It was inspirational to read John le Carré’s timely piece on “Why we should learn German” (News). Through his personal narrative about learning German, he encapsulates so eloquently all the key motivations for learning languages: access to other cultures; curiosity about the structure of language; the ability to engage in meaningful dialogue with crucial political and trading partners.
These are precisely the reasons why languages matter so much to our future: they are crucial for building deep relationships across cultural differences, both globally and in communities around the UK, relationships that are game-changers for business, security and peace in an interconnected world.
The Arts and Humanities Research Council has made modern languages a strategic focus through a major research programme, the Open World Research Initiative. All the Open World projects embed collaboration with schools (where the number of students studying languages is falling) and encourage a public conversation about languages across the UK. As the all-party parliamentary group for modern languages has highlighted, “a step-change in the UK’s national capacity in modern languages” is urgently required, all the more so in a post-Brexit world.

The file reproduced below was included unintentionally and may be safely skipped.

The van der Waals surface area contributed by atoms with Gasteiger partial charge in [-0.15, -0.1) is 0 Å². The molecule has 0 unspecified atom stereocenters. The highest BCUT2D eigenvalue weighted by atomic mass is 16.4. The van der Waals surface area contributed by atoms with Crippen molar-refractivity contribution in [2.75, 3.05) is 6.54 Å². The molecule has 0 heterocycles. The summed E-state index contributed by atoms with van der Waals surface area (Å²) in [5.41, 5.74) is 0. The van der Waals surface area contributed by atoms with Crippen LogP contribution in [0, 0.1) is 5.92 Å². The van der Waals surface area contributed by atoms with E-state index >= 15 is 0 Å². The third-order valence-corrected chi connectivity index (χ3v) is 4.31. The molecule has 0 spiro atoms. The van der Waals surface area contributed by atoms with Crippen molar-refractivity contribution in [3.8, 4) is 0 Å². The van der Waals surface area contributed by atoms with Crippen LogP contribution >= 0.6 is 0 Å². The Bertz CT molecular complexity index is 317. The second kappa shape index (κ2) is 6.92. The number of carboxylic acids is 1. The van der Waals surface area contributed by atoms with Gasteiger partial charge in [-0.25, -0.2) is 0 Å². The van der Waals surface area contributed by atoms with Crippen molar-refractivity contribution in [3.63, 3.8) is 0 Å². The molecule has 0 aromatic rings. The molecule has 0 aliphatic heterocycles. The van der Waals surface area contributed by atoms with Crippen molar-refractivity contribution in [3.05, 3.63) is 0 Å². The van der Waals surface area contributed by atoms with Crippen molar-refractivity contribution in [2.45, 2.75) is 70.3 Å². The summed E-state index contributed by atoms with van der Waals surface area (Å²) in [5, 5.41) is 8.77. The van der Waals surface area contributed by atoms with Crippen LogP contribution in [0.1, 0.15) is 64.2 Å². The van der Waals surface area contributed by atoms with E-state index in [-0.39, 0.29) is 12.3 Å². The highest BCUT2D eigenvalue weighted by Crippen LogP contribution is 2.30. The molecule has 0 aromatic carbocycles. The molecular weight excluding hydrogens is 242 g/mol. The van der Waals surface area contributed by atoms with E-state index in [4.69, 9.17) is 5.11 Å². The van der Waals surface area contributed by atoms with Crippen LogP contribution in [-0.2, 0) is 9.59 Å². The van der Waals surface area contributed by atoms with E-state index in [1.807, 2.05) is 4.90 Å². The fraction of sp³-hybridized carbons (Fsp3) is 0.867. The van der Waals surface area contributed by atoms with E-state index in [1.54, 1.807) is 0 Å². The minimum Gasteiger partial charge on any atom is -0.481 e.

Professor Janice Carruthers
AHRC leadership fellow, modern languages, Queen’s University Belfast